According to my records, I reached 10,000 MobyGames contributions points way back in the spring of 2008. Now, 11 years later, I am teetering on the precipice of 20,000 points:
I’ve been going wild this year submitting promo art for various old games, a floodgate which opened late last year. Each promo art entry is worth a mere 1/2 point, so the fact that I have earned 171 points on this task so far this year says something. The small amount of contribution credit that each submission grants also allows me to finely control the exact point total. I have opted to savor the 19,999-point milestone for just a little bit before resuming contribution.
I started out manually scanning the video game ads from old comics. However, I then started perusing the Internet Archive’s collections of old computer magazines and saw that they had plenty of unentered advertisements. So I have also developed a workflow to systematically work through those issues and extract any ads. It’s what I call brainless work– it’s a low-mental-bandwidth, somewhat relaxing task to perform while I watch YouTube videos or listen to podcasts or audiobooks.
Over the years, I have collected more physical artifacts that are appropriate for scanning and preserving into the MobyGames database, especially as MG continues to expand its preservation charter. Here’s a curious item that I think I acquired in 2005, before I started maintaining this blog. It seems to be a package containing marketing materials for various Namco titles that were scheduled to be released in the 2004-2005 timeframe. I found this at a used game shop for just under a dollar.
Here’s the outside case:
And the inside of the case, with the DVD video and “Assets” CD-ROM:
In addition to the discs, there are also 11 cards in the case, each with marketing information cards (apparently called “sell sheets”) for each of 11 different games. Here is a closer look:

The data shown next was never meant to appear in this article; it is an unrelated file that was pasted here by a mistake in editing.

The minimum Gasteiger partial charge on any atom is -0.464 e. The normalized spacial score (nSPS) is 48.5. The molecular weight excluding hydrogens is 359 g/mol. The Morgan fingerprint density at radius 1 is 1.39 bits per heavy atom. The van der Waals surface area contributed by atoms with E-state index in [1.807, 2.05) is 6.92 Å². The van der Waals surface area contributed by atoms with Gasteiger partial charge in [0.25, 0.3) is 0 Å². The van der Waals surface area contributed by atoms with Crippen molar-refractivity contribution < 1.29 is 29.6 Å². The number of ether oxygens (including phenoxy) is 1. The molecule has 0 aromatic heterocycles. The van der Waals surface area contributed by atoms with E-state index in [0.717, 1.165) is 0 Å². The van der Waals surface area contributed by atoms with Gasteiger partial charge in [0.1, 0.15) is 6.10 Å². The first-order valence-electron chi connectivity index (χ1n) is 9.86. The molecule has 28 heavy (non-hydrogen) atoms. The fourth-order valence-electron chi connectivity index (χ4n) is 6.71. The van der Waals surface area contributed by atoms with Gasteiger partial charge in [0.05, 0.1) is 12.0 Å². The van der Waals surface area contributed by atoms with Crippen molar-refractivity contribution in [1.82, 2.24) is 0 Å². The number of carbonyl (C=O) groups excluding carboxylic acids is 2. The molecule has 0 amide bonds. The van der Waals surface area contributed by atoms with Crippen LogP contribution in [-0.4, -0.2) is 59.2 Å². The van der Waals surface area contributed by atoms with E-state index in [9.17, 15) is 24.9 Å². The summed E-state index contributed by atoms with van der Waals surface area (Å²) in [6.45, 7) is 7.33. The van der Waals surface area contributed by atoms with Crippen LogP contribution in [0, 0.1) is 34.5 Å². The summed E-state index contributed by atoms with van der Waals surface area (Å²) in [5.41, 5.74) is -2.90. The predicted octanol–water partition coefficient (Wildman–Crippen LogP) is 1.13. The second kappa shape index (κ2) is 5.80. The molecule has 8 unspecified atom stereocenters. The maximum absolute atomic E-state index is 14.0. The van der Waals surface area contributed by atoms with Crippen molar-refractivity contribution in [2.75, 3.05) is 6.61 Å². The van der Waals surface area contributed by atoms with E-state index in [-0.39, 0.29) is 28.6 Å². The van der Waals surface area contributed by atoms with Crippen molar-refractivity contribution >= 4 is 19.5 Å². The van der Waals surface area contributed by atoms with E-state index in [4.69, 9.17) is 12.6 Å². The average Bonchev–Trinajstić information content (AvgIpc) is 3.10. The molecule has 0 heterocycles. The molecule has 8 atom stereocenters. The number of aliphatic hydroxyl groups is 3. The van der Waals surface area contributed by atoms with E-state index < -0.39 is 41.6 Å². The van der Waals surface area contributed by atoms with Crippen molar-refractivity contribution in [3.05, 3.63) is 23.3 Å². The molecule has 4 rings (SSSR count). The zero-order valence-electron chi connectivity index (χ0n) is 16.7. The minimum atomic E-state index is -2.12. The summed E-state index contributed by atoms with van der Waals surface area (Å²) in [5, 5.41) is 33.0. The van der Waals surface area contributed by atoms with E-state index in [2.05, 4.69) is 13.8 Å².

I was thinking that I might have to painstakingly scan each one of those sell sheets, front and back. That turns out to be unnecessary because all of the sell sheets live on the assets CD-ROM, each as a 2-page PDF file. I have found a method to convert the pages of a PDF into flat PNG images so that I can submit them to the database. Curiously, while a PDF viewer will only display the same content as seen on the cards, the flattened exported images contain more information around the border, including the name of the marketing firm that created them (shout out to Ignited Minds for their lovely work on these sell sheets).
This reminds me of the Ubisoft marketing CD-ROM I found in a used game shop a few years later, the one which had similar sell sheets but in the form of PowerPoint presentations. Perhaps I need to flatten those into still images and submit them as well.
The assets CD-ROM also has lots of art and screenshots from each of the advertised games which all warrants inclusion into the database. Meanwhile, the video DVD has a series of trailers, some of which aren’t on YouTube and probably should be. I should rip and upload them into a playlist (just as I did with a Nintendo GameCube trailer CD-ROM a long time ago when YouTube was still young). Really, I need to get moving on getting everything on both of these discs preserved at archive.org.
Of course, I have also been on the hunt for more comics that might have useful game advertisements. To that end, I have been occasionally buying grab bag lots via eBay sellers. Not all of them will contain useful ads, but as long as the price is well below, say, a dollar per comic, I don’t mind rolling the dice.
Here are some of these recent comic acquisitions (including the legendary trucker superhero, US Archer):
Actual game acquisitions have been few and far between. But here are 3 that arrived in the last few months from an eBay seller:
The titles are as follows:
- 3D Space Station Adventure: Copyright 2001 Sterling Software. This seems to be an activity center title rather than a game.
- Zombie Dinos From Planet Zeltoid: I picked this up even though it’s already in the database, just on the strength of its name. It came out for CD-i in 1992. This represents the later DOS release. Again, not sure if this is a game, at least from the jewel case copy. But if it is in MobyGames, then someone must have already assessed that it is indeed a game, though more on the alleged “educational” side.
- Inventor Labs: Transportation: 1997 published by Houghton Mifflin. Again, this seems like a pure educational title. However, there is already another game in this series in MobyGames. The jewel case copy mentions that you have to build your own transportation prototype and then race it against others, thus certifying this title as a “game”.